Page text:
Bad thing: people don't look for movies like this nowadays.
Everyone's seen Saving Private Ryan. One of the greatest WWII films of all time, and yet a big part of this war is left out. The Italians. They were one of the reasons that the UN failed and they also caused one of the two crisis before the beginning of the war.
And yet a hadn't seen a WWII film with the Italians in, until Mediterraneo and even though it's mainly based on love and very light humour throughout it still held strong views about what happened to the Italians as the war progressed.
As always Italian films try to get the lighter side of anything that is harsh or wrong, and Mediterraneo is no different. With the beautiful Greek landscapes mixed in with superb photography and camera work it certainly shows a certain lighter side to the war and destruction happening around the world.
The humour throughout is extremely Itailian and easy for everyone to understand, and long running jokes also kept me involed in the film for the entire running time.
But since this is a film about war there had to be some despair, and as the film comes to the end the characters state there views on what they will do as the English come to rescue them. And eventually the survivors realise that it was best to stay on the island and not gone back to italy for there was nothing good or decent to do back there. It was no different to Mussolini's reign of facist terror.
Mediterraneo epitomises the difference between Hollywood and the demands of a largely US audience and the subtler approach of the European director/writer who seeks simply to express him/herself through the medium. I read two reviews in the Washington Post both of which managed to misunderstand the film completely, one going so far as to characterise the cast as "Marx Brothers". In fact, they are probably the finest ensemble of characters I have ever seen in film - a completely disparate group of individuals who nearly all manage to find spiritual (and sexual) fulfulment in the sensuality of Aegean island life.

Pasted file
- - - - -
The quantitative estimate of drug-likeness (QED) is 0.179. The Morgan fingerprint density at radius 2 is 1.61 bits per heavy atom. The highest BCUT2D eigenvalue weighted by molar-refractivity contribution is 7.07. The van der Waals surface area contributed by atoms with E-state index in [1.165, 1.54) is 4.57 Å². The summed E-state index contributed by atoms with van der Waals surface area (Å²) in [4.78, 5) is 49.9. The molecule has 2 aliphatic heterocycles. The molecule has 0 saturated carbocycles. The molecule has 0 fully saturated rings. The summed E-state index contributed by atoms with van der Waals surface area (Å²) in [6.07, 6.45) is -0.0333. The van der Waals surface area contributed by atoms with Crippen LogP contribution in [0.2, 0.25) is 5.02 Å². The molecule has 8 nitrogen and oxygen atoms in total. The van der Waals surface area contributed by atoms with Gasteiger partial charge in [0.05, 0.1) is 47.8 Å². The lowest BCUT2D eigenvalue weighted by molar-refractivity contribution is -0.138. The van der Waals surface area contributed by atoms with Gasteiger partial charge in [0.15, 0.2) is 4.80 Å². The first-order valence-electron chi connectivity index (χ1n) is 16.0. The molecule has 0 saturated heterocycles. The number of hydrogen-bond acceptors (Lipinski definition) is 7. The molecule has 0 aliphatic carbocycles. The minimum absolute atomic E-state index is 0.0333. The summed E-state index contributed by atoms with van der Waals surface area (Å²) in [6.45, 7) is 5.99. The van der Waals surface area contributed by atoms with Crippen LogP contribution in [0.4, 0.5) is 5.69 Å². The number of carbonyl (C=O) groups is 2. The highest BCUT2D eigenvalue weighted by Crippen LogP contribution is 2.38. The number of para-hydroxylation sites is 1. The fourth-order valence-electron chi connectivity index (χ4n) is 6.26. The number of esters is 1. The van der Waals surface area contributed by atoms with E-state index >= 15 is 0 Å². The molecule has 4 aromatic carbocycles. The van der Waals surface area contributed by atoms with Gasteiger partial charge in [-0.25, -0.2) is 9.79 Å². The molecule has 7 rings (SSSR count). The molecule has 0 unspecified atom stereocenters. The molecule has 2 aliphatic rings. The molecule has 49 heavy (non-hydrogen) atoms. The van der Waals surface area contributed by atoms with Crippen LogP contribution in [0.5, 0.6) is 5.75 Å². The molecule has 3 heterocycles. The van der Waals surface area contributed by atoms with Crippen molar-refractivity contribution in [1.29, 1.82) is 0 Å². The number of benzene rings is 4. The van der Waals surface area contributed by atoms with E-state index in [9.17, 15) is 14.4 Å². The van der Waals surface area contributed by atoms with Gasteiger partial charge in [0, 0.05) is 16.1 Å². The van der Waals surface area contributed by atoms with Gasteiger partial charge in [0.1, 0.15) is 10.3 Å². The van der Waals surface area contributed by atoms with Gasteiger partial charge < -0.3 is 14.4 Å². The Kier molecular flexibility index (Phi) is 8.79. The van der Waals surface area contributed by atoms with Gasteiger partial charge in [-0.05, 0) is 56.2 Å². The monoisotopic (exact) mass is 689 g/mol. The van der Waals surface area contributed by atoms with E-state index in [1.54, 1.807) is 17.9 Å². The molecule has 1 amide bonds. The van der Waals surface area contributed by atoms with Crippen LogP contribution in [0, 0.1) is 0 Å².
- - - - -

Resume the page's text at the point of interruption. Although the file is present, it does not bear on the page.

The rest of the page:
The film is multi-layered and, the more obvious ones, such as the powerful anti-war message and the venality of post-Fascist Italy are often mentioned. But no-one has ever picked up on the phrase "una face, una race" which is repeated throughout the film. This is the nostrum that Italians and Greeks have a common Mediterranean heritage (come on Washington Post hacks - didn't the title give you a clue?) and that there is an enormous irony in the Italians - who rightly pride themselves on the antiquity of their civilisation - seeking to subdue another culture whose origins are 2000 years older.
This is underlined by the easy participation of the soldiers in both high and low Greek culture, .....the painting of the frescoes in the church (n.b. the Orthodox Church predating the Holy Roman Empire by centuries - clever eh!) and the wonderful unifying theme of football, which only a European or South American viewer could truly appreciate.
The group's ambivalent attitude to sexual mores adds to the sense of the place as essentially a home for Greco-Roman sensuality - a fact which is gloriously exposed with the later juxtaposition of our band of heroes with the starched British Royal Navy officers who arrive to remove them from the island.
I have not seen any mention in other reviews of the beautiful cadence of the Italian dialogue - as lilting as the bazouki music which accompanies much of the film.
The sense of disillusionment that takes over the film at the end is very powerful and it is no accident that Salvatore shows us the Lieutenant returning to the island on a ferry full of burnt-pink tourists.
This is a film that can only truly be appreciated if you have a feeling for, and understanding, of European culture. This is a film for grown-ups.
Mediterraneo demonstrates that though box-office grosses for European films are small (unless it is something produced explicity for a US audience, like the truly dreadful Four Weddings) our directors have managed to stay true to their craft.
Like this Dialogue:
"One guy's color dries, another guy's wound dries."